Arm (AC), waist (WC), hip (HC), thigh (TC) and calf (CfC) circumferences were measured according to the standardization of Lohman et al. (19).
The tricipital (TSF), bicipital (BSF), subscapular (SSF) and suprailiac (SISF) skinfolds were measured with a Lange Skinfold Caliper® adipometer (Beta Technology Incorporated, Cambrige, MD, USA) according to the standardization proposed in the manual of Lohman et al. (19). Arm muscle area (AMA) and arm fat area (AFA) were calculated (20).
The values obtained were compared to the reference work of Frisancho (21) for the 50th percentile by means of percent adequacy.
Segmental BIA was performed using the length of the limb and appropriate electrode positioning, with resistance and reactance values being obtained for each segment of the arm, leg and trunk.
The following anatomical positions were used to measure the lengths:
|Arm: arm length was calculated from the distal-most point of the third metacarpus to the acromion, with the arm fully extended (22).|
|Trunk: trunk length was calculated by the difference between the height measured from the acromion minus the length of the leg (23).|
|Leg: the length of the leg was calculated as the difference between total height and sitting height (23).|
The following anatomical points were used for electrode placement:
|Arm: a pair of electrodes was placed in the standard position, i.e., one electrode on the hand and the other at a distance of 5 cm from the wrist, and the other pair was placed on the acromial process and in the axillary fold (22).|
|Trunk: the first pair of electrodes was placed on the anterior midline of the proximal thigh, with the "receiving" electrode on the same plane as the glu-teal fold and the "source" electrode on the anterior midline of the neck 5 cm from the skull (23).|
|Leg: a pair of electrodes was placed on the anterior midline of the proximal thigh and the other was placed in the standard position, with one electrode on the ankle and the other on the foot at a distance of 5 cm (23).|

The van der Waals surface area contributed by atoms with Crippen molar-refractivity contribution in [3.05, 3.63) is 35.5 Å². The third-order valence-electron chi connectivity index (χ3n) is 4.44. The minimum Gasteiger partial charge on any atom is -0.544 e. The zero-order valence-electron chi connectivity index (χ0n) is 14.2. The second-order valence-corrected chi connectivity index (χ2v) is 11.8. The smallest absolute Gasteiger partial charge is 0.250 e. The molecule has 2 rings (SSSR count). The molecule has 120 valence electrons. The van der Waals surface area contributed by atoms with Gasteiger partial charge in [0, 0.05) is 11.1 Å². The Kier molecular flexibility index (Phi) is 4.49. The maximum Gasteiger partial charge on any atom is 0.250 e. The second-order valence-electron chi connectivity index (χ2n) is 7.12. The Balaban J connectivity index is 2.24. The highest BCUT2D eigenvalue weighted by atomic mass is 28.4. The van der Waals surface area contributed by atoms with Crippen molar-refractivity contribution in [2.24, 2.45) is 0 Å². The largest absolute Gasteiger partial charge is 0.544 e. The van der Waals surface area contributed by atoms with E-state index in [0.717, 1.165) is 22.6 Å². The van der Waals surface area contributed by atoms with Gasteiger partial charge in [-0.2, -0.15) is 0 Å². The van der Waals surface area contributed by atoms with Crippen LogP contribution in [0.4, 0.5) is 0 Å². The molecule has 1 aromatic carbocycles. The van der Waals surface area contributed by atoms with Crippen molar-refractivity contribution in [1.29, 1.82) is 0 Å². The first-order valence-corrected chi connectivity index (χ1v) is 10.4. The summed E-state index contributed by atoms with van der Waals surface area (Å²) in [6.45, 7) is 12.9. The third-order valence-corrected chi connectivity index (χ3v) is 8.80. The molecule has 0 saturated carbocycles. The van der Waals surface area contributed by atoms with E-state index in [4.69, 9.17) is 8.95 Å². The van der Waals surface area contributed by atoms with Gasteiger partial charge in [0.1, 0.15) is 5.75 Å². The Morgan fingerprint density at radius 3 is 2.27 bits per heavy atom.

The predictive equations used were those validated by Baumgartner and Chumlea (22, 23).
Statistical analysis All continuous variables are presented as means + SD and the categorical variables are reported as frequencies and percentages. The correlation between continuous variables was calculated by the Pearson test considering normal distribution (Kolmogorov-Smirnov test). The concordance test (only among male patients) used for the continuous variables considering DXA as the reference method and the St. Laurent test (24) was applied. The analyses were performed using the SAS/ STAT software, version 9 2002-2003 (25).
Twenty-six patients were evaluated, twenty of them (76.9%) were males and mean patient age was 48.6 ± 8,6 years. Mean time since the diagnosis of HIV infection was 12.5 ± 4.6 years and mean duration of HAART was 11.3± 3.3 years. Regarding the biochemical exams, cholesterol, TG and glycemia levels were above normal values and HDL levels were below normal values (table 1).
Table 1 lists all the anthropometric measurements performed. Regarding BMI, 34.6% of the subjects were overweight and 42.3% presented an increased abdominal circumference.
Of the subjects studied, 23.0% had diabetes mellitus, 96.1% had dyslipidemia, 38.4% had systemic arterial hypertension, 34.6% were overweight, 26.9% were smokers, 7.7% used illicit drugs, 26.9% were alcoholics, 50.0% used lipid-lowering medications, and 30.7% used glycemia-lowering drugs.Of the patients, 26.9% reported the practice of physical activity with a duration of less than 10 minutes per day, 38.4% reported a duration of 10 to 30 minutes per day, and 34.6% a duration of more than 30 minutes per day.
Table 2 lists the subjective and objective data for the classification of lipodystrophy syndrome according to body composition. It should be pointed out that, on the basis of subjective evaluation, 69.3% of the patients had leg lipoatrophy and 80.7% abdominal lipohypertrophy. Subjective evaluation detected a greater percentage of individuals with lipodystrophy (96.1%) compared to objective evaluation (69.3%) (Bonnet index) (table 2).
The adequacy of the anthropometric measuraments was calculated with the 50th percentile of the reference values in percentile tables presented by Frisancho (21). Most of subjects had less than 70% adequacy of TSF and AFA (73.0% and 76.9%, respectively) (table 3), which indirectly reflects a smaller quantity of fat in the arm region. Of these patients with less than 70% adequacy of TSF and AFA, 31.5% and 30.0% were below the 5th percentile .
Considering the reference values for waist circumference (WC) is less than 94 cm for males and less than 80 cm for females, and reference values for waist/hip ratio (WHR) is less than 1.0 for males and less than 0.85 for females, 42.3% e 65.3% of the subjects had increased values of WC and WHR, respectively.
Table 4 shows that various anthropometric measurements (TSF, WC and TC) are correlated with the amount of fat determined by DXA.
No concordance was detected between fat values per limb obtained by DXA and the values obtained by segmental BIA (table 5).
The objective of the present study was to determine whether the instruments used in regular clinical practice would be appropriate for the assessment of the changes in body composition experienced by HIV-seropositive patients with lipodystrophy syndrome.